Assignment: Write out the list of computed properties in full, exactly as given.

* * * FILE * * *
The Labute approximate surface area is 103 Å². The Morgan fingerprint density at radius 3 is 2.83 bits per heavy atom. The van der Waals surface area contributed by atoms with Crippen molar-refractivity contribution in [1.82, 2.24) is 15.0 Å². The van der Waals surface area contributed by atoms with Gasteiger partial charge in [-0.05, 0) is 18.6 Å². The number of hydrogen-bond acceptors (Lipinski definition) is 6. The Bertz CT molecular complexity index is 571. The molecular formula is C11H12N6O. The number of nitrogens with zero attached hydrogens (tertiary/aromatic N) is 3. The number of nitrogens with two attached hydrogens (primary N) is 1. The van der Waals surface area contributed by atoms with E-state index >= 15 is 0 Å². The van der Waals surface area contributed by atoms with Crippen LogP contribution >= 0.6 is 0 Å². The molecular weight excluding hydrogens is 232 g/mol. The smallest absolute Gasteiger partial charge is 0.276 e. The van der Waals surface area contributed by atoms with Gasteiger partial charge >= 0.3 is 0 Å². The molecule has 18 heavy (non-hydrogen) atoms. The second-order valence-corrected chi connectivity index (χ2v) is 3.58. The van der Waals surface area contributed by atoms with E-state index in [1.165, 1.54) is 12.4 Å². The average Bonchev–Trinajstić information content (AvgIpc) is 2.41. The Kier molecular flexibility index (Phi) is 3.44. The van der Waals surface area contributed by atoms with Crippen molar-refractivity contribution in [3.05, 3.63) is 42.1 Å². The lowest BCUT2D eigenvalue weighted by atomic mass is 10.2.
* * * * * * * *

The Labute approximate surface area is 103 Å². The Morgan fingerprint density at radius 3 is 2.83 bits per heavy atom. The van der Waals surface area contributed by atoms with Crippen molar-refractivity contribution in [1.82, 2.24) is 15.0 Å². The van der Waals surface area contributed by atoms with Gasteiger partial charge in [-0.05, 0) is 18.6 Å². The number of hydrogen-bond acceptors (Lipinski definition) is 6. The Bertz CT molecular complexity index is 571. The molecular formula is C11H12N6O. The number of nitrogens with zero attached hydrogens (tertiary/aromatic N) is 3. The number of nitrogens with two attached hydrogens (primary N) is 1. The van der Waals surface area contributed by atoms with E-state index >= 15 is 0 Å². The van der Waals surface area contributed by atoms with Crippen LogP contribution >= 0.6 is 0 Å². The molecular weight excluding hydrogens is 232 g/mol. The smallest absolute Gasteiger partial charge is 0.276 e. The van der Waals surface area contributed by atoms with Gasteiger partial charge >= 0.3 is 0 Å². The molecule has 18 heavy (non-hydrogen) atoms. The second-order valence-corrected chi connectivity index (χ2v) is 3.58. The van der Waals surface area contributed by atoms with E-state index in [1.165, 1.54) is 12.4 Å². The average Bonchev–Trinajstić information content (AvgIpc) is 2.41. The Kier molecular flexibility index (Phi) is 3.44. The van der Waals surface area contributed by atoms with Crippen molar-refractivity contribution in [3.05, 3.63) is 42.1 Å². The lowest BCUT2D eigenvalue weighted by atomic mass is 10.2.